Don't we all want a good future for our kids? One of the coolest gifts for them would be a cool Earth!

3. To improve soil health: 

There are alarming reports about how earth's topsoil is depleting. 
With our current ways, we could run out of topsoil in another 60 years. 

No topsoil = No crops 
No crops = No food

When you compost and return the goodness to earth, you help improve soil quality. Healthy soil also holds much more water and helps reduce erosion and flooding. If you grow vegetables and flowers, this nutritious compost is like manna from heaven. Even if you don't grow anything, having good soil quality is good for your yard.

4. To conserve fuel:

By reducing the organic and yard waste going out of your household, you're not only easing the burden on overflowing landfills, but you're also helping conserve fuel that is required to ferry this waste till landfills. 

Less kitchen waste to be carried around = Less fuel consumed. 

5. To reduce your trash bag content and hence trash bag usage:

Look into your filled trash bag. How much organic waste is in there? 

If you cook most of your meals with fresh produce, the proportion of organic waste in your trash bag would be quite high. You can divert all this organic waste to your compost bin. Less trash means fewer trash bags too.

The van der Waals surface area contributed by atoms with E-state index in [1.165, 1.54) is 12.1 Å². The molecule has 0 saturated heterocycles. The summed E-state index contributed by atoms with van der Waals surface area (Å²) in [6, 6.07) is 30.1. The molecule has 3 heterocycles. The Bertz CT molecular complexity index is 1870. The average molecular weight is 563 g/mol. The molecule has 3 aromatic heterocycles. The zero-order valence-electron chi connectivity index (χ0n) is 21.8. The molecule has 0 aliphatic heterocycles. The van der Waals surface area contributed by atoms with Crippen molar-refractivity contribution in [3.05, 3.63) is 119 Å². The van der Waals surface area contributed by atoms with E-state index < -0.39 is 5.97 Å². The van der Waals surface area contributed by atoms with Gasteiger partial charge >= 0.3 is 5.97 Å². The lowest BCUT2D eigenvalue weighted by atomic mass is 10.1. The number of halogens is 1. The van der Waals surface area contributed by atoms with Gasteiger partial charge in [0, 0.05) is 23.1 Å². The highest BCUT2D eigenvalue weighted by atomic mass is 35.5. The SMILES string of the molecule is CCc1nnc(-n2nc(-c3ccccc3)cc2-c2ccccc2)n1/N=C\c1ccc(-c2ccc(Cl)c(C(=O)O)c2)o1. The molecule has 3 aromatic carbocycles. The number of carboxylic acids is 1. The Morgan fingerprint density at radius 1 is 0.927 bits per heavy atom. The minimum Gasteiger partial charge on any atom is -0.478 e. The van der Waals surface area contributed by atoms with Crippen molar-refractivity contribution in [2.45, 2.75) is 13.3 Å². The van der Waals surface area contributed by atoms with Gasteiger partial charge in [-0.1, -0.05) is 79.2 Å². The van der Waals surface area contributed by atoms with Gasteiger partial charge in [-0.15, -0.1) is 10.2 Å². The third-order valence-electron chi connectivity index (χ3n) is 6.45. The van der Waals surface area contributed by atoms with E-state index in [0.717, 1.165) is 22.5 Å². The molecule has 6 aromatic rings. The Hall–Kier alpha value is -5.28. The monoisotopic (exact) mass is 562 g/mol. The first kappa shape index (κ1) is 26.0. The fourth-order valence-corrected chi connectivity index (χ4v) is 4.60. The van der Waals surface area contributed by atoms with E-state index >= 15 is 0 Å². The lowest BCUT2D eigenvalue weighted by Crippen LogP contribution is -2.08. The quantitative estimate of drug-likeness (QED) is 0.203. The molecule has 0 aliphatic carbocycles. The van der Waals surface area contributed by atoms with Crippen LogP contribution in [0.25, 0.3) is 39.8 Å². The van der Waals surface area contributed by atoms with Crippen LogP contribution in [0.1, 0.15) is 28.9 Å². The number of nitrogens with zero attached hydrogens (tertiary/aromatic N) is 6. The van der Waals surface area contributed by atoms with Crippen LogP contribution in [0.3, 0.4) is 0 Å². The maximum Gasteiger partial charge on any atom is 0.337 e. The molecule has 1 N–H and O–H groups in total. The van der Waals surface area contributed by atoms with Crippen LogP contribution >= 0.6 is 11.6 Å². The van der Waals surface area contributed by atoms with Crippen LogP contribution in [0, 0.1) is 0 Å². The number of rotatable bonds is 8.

In addition, gardening waste bags will also get reduced because you can divert leaves and garden clippings to the compost bin as well. 

More bags saved, yay!! (In fact, this is what motivated me to start composting. I used to recycle stuff wherever I could. It was the kitchen waste that could not be stored for long and needed a plastic bag for disposal. I cringed every time I had to use a plastic bag for kitchen waste. So one fine day, I said enough is enough and started composting.)

6. To get rid of stinky kitchen trash bins: 

In single family homes in the US, waste is not collected daily. It's collected weekly at my place. You're supposed to store the kitchen waste for a week, which starts to rot. Soon, the trash bin starts smelling and it takes courage to open the lid even to toss in the waste.

A much cleaner alternative is to dispose kitchen scraps in a composter. By adding browns and with proper aeration, the waste decomposes without unpleasant smells.

7. To express your love to your houseplants: 

"Jo gardening se kare pyaar, wo composting se kaise kare inkaar!" 
(My non- Hindi speaking readers, please excuse my take on a famous jingle from the 80s:))